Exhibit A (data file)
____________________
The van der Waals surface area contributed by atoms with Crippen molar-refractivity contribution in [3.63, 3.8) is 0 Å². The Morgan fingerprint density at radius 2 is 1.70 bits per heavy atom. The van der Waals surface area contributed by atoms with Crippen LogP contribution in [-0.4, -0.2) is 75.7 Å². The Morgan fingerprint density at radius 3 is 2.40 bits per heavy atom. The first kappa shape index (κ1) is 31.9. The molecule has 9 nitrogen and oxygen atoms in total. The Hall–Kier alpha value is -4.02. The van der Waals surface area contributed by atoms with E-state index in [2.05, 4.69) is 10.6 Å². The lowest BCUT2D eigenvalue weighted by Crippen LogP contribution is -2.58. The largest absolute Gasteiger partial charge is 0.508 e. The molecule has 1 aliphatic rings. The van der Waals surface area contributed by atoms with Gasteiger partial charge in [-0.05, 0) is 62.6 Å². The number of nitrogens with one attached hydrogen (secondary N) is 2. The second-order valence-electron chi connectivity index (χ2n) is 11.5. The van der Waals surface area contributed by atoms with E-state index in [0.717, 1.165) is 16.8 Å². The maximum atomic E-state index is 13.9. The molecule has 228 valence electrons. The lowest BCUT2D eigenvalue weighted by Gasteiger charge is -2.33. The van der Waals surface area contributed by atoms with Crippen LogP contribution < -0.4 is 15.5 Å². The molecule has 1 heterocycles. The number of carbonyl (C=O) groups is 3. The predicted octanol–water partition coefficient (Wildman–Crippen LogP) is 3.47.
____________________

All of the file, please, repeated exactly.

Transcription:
The van der Waals surface area contributed by atoms with Crippen molar-refractivity contribution in [3.63, 3.8) is 0 Å². The Morgan fingerprint density at radius 2 is 1.70 bits per heavy atom. The van der Waals surface area contributed by atoms with Crippen LogP contribution in [-0.4, -0.2) is 75.7 Å². The Morgan fingerprint density at radius 3 is 2.40 bits per heavy atom. The first kappa shape index (κ1) is 31.9. The molecule has 9 nitrogen and oxygen atoms in total. The Hall–Kier alpha value is -4.02. The van der Waals surface area contributed by atoms with E-state index in [2.05, 4.69) is 10.6 Å². The lowest BCUT2D eigenvalue weighted by Crippen LogP contribution is -2.58. The largest absolute Gasteiger partial charge is 0.508 e. The molecule has 1 aliphatic rings. The van der Waals surface area contributed by atoms with Gasteiger partial charge in [-0.05, 0) is 62.6 Å². The number of nitrogens with one attached hydrogen (secondary N) is 2. The second-order valence-electron chi connectivity index (χ2n) is 11.5. The van der Waals surface area contributed by atoms with E-state index in [0.717, 1.165) is 16.8 Å². The maximum atomic E-state index is 13.9. The molecule has 228 valence electrons. The lowest BCUT2D eigenvalue weighted by Gasteiger charge is -2.33. The van der Waals surface area contributed by atoms with Crippen LogP contribution < -0.4 is 15.5 Å². The molecule has 1 heterocycles. The number of carbonyl (C=O) groups is 3. The predicted octanol–water partition coefficient (Wildman–Crippen LogP) is 3.47.